LNG Pipelines: One Down, One Flipping?

Liquefied natural gas advocates have called those opposed to massive gas pipeline projects in Oregon “NIMBYs” (Not In My Backyard) over their objections to gas companies using eminent domain to take portions of the their land for projects such as the Pacific Connector and the Palomar Pipeline. But opponents say the issue isn’t just where the pipelines would go, but the repercussions for everything from the environment to prices for electricity and gas customers.

LNG is natural gas that has been cooled to a liquid for shipping. Once transformed back to a gas, it is shipped through large pipelines, similar to the one that exploded and killed eight people in September 2010 in San Bruno, Calif. Oregonians have been fighting several proposed LNG import terminals. One, Bradwood Landing, has gone under, and its associated pipeline, the Palomar Pipeline, withdrew its permit application last week. 

Olivia Schmidt, community organizer for BARK, says despite Palomar Gas Transmission LLC’s claims its pipeline was not dependent on an LNG terminal, its decision to withdraw both halves of its proposed pipeline indicate otherwise. The eastern half of the pipeline would have gone through the Mt. Hood National Forest, cutting a 50-foot wide swath through the forest and cutting through the Clackamas River, she says. 

Schmidt says Palomar violates the laws that protect wild and scenic rivers and old growth, and it could damage critical habitat for salmon and steelhead.

While celebrating, Schmidt says the fight is not over yet. “When and if they came back we’re here to stop them again,” she says. Palomar has indicated it intends to file another application in the future. She says what has stopped the LNG companies has “really just been resistance from the public, which has slowed this project down enough to reconsider their investment.”

She points out that even as the diverse coalition of environmentalists, landowners and others celebrate Palomar’s current defeat, Oregon LNG’s proposed terminal in Astoria is still on the table as is Jordan Cove and the Pacific Connector pipeline in Coos Bay.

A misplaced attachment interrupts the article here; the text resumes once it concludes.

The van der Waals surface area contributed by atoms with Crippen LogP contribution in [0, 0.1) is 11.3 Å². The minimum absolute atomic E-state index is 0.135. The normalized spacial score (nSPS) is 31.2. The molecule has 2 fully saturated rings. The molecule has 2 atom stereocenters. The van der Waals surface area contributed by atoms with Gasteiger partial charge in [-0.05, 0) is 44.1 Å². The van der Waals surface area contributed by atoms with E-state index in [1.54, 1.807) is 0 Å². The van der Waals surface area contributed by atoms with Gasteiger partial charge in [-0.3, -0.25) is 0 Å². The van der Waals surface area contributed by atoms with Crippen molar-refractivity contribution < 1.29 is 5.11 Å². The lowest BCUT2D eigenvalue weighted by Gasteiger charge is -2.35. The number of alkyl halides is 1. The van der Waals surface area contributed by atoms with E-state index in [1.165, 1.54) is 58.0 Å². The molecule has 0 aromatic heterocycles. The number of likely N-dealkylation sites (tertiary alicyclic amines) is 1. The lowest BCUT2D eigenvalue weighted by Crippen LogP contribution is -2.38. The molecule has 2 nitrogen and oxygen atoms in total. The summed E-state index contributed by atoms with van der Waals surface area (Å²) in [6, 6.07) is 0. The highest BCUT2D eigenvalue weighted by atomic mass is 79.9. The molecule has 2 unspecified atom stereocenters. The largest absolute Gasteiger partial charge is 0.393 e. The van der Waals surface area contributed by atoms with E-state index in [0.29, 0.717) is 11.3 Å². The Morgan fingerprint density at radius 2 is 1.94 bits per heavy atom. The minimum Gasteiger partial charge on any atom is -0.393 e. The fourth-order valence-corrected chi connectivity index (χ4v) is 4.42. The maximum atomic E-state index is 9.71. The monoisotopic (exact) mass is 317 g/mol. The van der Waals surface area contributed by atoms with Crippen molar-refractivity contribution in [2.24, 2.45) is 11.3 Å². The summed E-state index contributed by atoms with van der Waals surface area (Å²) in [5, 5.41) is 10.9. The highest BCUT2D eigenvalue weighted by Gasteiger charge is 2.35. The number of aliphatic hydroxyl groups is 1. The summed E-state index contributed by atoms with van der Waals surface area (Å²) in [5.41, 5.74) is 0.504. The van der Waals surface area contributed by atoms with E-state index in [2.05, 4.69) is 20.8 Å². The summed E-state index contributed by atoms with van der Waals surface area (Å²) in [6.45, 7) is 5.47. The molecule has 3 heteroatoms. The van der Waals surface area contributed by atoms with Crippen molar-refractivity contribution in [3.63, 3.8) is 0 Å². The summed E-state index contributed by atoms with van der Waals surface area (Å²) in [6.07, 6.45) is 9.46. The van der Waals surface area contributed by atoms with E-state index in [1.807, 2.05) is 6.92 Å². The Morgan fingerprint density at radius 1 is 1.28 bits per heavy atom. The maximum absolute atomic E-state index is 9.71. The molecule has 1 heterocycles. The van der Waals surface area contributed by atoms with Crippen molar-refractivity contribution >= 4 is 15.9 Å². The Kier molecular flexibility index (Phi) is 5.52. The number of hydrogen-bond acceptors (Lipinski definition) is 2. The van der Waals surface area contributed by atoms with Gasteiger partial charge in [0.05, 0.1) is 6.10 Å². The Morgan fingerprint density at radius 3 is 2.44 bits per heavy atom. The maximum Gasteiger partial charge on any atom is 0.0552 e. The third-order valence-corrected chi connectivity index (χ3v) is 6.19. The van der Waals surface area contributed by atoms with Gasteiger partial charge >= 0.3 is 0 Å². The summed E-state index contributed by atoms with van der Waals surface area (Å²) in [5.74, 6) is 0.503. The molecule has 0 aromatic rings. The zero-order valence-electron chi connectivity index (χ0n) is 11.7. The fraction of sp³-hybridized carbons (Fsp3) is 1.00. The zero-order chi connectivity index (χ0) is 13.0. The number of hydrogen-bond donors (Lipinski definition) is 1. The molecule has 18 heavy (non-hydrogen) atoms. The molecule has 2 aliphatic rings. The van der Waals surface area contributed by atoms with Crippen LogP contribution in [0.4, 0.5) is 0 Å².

Monica Vaughan, grassroots coordinator for Klamath-Siskiyou Wildlands Center, says LNG opponents’ fears that the proposed Oregon terminals would not just import LNG but export the fossil fuel were realized when Bob Braddock, project manager for Jordan Cove, told the energy newsletter “Platts LNG Daily” that his company had mulled over inquiries about using the facility to convert domestic gas to LNG for export. Braddock has since backpedaled on his comment.

Under section 7(h) of the Natural Gas Act, as an import terminal, Jordan Cove’s Pacific Connector legally qualifies to use eminent domain to cross properties as the pipeline would be for the public’s benefit. As an export terminal it would not qualify because the gas would not be for “public convenience and necessity.”

Vaughan says, “For the last couple years we’ve really anticipated that the project would be flipped to export because that’s what would make economic sense.” She says the proposed Pacific Connector pipeline to Malin, OR, would link to the Ruby Pipeline and tap into Wyoming’s natural gas supplies. 

Exporting natural gas would cause prices for the fuel and electricity to rise in the U.S. Vaughan says, citing the Industrial Energy Consumers of America, which recently came out against an LNG export proposal in Louisiana. 

Read the original story